Members of the Griffyn Ensemble Kiri Sollis, Wyana O?Keeffe, Carly Brown, and Michael Sollis prepare for music from the stars.

Members of the Griffyn Ensemble Kiri Sollis, Wyana O?Keeffe, Carly Brown, and Michael Sollis. Photo: Supplied by Lindi Heap

The Canadian baroque music group, Tafelmusik, thrilled its capacity Canberra audience not only with its playing of early music but also with the amazing images of space projected on to a screen at the back of the Llewellyn Hall stage.

Now, from Canberra's own Griffyn Ensemble, there's the chance to see celestial magic again at a concert on Friday, March 30. But this time the unique entertainment will be in the open, under a mantle of stars above the burnt out Yale-Columbia Ruin at Mt Stromlo Observatory as the ensemble plays contemporary music.

And this is special music indeed: a work called Southern Sky by the Estonian composer, Urmas Sisask, who, as he travelled around Australia in the 1990s, visiting observatories and watching Aboriginal rituals, was inspired to write about the wonder of the heavens viewed from the southern hemisphere.

Part of this work was actually written at Mt Stromlo as it existed before the horrific 2003 firestorm reduced the observatory to rubble. By an eerie coincidence, Sisask had performed the composition in Estonia just before the firestorm and had dedicated it to the people of Canberra. Although the work has been performed by pianists across the world, remarkably, it has not been performed before in Australia.

"It's uncanny," Michael Sollis, director of Griffyn Ensemble, says. "One movement is about bushfire and about the Aboriginal belief that fire can have a cleansing effect. After I met Urmas in Estonia last year and heard his story I wanted to organise a performance in the ruins of Mt Stromlo as a tribute both to the composer and to the observatory that inspired him."

Joining the ensemble will be Fred Watson, astronomer in charge of the Australian Astronomical Observatory at Coonabarabran and well known for his talks on ABC Radio and his books, including Why is Uranus Upside Down? and Stargazer – the Life and Times of the Telescope. He'll speak between each movement of Southern Sky, pointing out constellations, stars and other features of the night sky.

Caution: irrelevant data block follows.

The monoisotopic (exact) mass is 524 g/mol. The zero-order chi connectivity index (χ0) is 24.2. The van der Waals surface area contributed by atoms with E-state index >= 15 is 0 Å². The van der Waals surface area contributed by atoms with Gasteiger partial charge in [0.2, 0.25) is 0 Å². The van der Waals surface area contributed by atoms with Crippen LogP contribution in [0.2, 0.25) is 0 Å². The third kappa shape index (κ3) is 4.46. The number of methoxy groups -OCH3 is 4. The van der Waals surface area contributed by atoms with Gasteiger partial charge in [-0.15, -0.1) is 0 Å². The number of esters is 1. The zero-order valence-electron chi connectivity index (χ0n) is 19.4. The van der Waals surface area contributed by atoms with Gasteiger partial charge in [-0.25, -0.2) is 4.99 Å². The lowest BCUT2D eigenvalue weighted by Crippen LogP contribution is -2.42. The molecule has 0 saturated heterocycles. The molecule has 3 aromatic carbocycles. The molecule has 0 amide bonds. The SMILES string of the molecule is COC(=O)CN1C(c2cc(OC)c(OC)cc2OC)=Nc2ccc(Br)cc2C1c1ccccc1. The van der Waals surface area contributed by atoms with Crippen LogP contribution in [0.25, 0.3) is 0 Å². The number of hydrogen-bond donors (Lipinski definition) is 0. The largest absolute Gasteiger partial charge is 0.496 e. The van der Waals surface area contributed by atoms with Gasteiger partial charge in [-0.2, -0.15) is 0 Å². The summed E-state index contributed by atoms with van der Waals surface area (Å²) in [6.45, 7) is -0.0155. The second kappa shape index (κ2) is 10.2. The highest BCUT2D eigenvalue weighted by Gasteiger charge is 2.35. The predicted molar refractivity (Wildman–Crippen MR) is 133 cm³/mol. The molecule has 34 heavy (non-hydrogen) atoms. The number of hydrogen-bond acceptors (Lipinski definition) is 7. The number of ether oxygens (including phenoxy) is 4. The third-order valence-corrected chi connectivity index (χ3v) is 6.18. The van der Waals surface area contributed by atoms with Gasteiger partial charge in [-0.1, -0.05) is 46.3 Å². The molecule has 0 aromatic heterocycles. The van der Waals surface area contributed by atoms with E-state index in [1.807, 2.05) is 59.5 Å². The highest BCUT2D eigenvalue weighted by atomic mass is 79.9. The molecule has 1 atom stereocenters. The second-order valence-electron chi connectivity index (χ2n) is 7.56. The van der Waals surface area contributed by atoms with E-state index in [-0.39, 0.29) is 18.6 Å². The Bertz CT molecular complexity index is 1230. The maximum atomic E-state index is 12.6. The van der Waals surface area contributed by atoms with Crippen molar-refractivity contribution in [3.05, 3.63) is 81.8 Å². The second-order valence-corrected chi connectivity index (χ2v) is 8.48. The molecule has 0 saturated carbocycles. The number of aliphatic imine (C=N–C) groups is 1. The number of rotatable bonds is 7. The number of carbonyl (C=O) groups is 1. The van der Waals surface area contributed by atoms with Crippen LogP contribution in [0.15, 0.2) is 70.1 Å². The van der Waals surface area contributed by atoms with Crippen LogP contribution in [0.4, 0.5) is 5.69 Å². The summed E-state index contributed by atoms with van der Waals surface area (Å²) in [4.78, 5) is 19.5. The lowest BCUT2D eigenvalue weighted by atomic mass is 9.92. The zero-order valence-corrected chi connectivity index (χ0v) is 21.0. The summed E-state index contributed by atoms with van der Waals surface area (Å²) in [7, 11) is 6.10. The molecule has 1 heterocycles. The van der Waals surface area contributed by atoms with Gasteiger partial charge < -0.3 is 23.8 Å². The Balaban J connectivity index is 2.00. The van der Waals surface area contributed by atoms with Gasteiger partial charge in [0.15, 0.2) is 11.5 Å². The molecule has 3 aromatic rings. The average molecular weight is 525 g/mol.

"Southern Sky draws on Sisask's unique style – part minimalist, part impressionist, with a bit of pop music thrown in – typical of the stylistic freedom that is characteristic of Estonian music," Sollis says. "The piece suits us, with lots of upper register so our arrangement from the original piano composition fits very well. And we have a new toy: a five-string acoustic bass guitar – a good substitute for the piano as we wanted a bit more bass sound."

And doesn't a celestial atmosphere demand the sound of the harp?

Indeed. And Meriel Owen will play hers as well as the vibraphone and glockenspiel. "You can create a very ethereal sound by drawing the bow of a double bass across the keys of the vibraphone," Sollis says. "It has to be a double bass bow – a violin bow is too small."

Another new toy for Sollis is a Smartphone. "It'll find formations in the night sky if you point it upwards," he says enthusiastically. "I've learnt such a lot about mythology from researching star formations."

The other Griffyn Ensemble members will all be there to take part in this exciting concert: flautist Kiri Sollis, horn player Carly Brown, soprano Susan Ellis and newly weds Matthew O'Keeffe, clarinet, and Mrs O'Keeffe, formerly Wyana Etherington, percussion.

Scope Mt Stromlo cafe will be open from 5pm for drinks and dinner service or you can bring your own picnic and watch the sun set over the Brindabella Ranges. Sollis reminds you to dress warmly for the outside venue.

Should the weather be unco-operative, the concert will take place inside.

The Griffyn Ensemble with astronomer Fred Watson presents Southern Sky at Mt Stromlo Observatory at 7.30pm, Friday, March 30. Tickets: griffyn.iwannaticket.com.au

Scope cafe reservations: 6162 2388 scopemountstromlo.com.au.